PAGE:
Facebook said its No. 2 executive, Sheryl Sandberg, asked staff to investigate whether billionaire philanthropist George Soros, in calling the company a "menace," had financial motivations against it.
This revelation follows prior disclosures that the company had done opposition research on him.
Friday's statement from Facebook is in response to a New York Times article that describes Sandberg asking Facebook staff to look into Soros' financial interests in speaking out against the company. Soros called Facebook a "menace to society" in a January speech.
Facebook said the company was already researching Soros when Sandberg sent an email asking if Soros had shorted Facebook stock. Shorting a stock is essentially taking a bet it will decline.
Soros's Open Society Foundations did not immediately respond to a request for comment on Friday.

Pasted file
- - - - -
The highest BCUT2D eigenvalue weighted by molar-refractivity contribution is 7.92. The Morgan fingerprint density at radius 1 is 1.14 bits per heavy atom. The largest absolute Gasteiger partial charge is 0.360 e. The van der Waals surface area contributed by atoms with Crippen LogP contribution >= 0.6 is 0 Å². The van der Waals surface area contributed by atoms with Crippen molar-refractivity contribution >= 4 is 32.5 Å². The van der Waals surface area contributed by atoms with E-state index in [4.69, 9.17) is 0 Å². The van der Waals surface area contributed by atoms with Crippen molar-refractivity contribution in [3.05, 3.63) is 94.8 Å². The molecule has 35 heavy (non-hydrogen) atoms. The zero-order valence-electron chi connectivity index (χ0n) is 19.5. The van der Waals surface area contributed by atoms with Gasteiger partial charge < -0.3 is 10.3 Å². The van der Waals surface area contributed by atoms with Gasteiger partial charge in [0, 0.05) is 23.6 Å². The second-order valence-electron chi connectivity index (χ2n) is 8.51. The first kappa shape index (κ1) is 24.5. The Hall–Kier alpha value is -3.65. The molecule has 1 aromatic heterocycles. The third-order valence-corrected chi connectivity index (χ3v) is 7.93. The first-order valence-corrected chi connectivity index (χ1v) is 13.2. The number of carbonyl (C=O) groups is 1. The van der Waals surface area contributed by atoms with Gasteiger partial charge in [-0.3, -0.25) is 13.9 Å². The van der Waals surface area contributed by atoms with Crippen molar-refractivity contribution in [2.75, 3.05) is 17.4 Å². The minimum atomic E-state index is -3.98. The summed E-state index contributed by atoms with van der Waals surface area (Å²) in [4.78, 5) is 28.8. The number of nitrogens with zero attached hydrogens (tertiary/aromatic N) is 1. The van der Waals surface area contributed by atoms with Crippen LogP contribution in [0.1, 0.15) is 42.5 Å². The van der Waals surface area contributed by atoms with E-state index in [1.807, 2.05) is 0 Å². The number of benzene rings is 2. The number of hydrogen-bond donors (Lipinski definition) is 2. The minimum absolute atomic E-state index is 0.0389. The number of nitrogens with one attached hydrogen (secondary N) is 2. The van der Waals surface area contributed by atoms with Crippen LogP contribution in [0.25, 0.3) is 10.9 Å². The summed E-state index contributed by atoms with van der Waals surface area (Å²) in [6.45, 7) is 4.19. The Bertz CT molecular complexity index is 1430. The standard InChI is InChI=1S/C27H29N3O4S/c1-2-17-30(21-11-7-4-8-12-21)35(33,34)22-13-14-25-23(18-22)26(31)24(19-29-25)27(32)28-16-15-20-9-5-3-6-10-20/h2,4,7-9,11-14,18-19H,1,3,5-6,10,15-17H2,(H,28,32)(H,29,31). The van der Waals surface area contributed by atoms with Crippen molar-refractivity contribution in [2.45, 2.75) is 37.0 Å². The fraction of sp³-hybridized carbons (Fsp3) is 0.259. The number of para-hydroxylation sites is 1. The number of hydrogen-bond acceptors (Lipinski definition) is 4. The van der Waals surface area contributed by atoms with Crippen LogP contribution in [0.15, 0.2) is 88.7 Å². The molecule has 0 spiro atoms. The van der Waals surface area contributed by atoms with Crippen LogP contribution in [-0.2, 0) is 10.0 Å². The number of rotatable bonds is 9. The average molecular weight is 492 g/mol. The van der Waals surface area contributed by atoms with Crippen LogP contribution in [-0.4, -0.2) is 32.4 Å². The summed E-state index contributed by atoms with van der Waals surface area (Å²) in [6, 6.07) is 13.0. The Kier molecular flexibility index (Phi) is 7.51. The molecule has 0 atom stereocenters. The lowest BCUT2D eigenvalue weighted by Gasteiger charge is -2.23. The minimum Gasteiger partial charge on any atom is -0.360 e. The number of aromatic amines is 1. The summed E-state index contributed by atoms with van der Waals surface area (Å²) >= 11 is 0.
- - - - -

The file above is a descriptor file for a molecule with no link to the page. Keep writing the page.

In a Thanksgiving eve post, outgoing executive Elliot Schrage took the blame for hiring the public relations firm doing opposition research on critics.
Schrage has been at Facebook for a decade and announced his departure in June. In the post, he acknowledges that Facebook asked the firm, Definers, "to do work" on Soros. Definers also helped respond to what Schrage described as unfair claims about the company.
Sandberg followed Schrage's note of contrition with one of her own, acknowledging her responsibility for overseeing Facebook's communications team. On Definers, Sandberg said "some of their work was incorporated into materials presented to me and I received a small number of emails where Definers was referenced."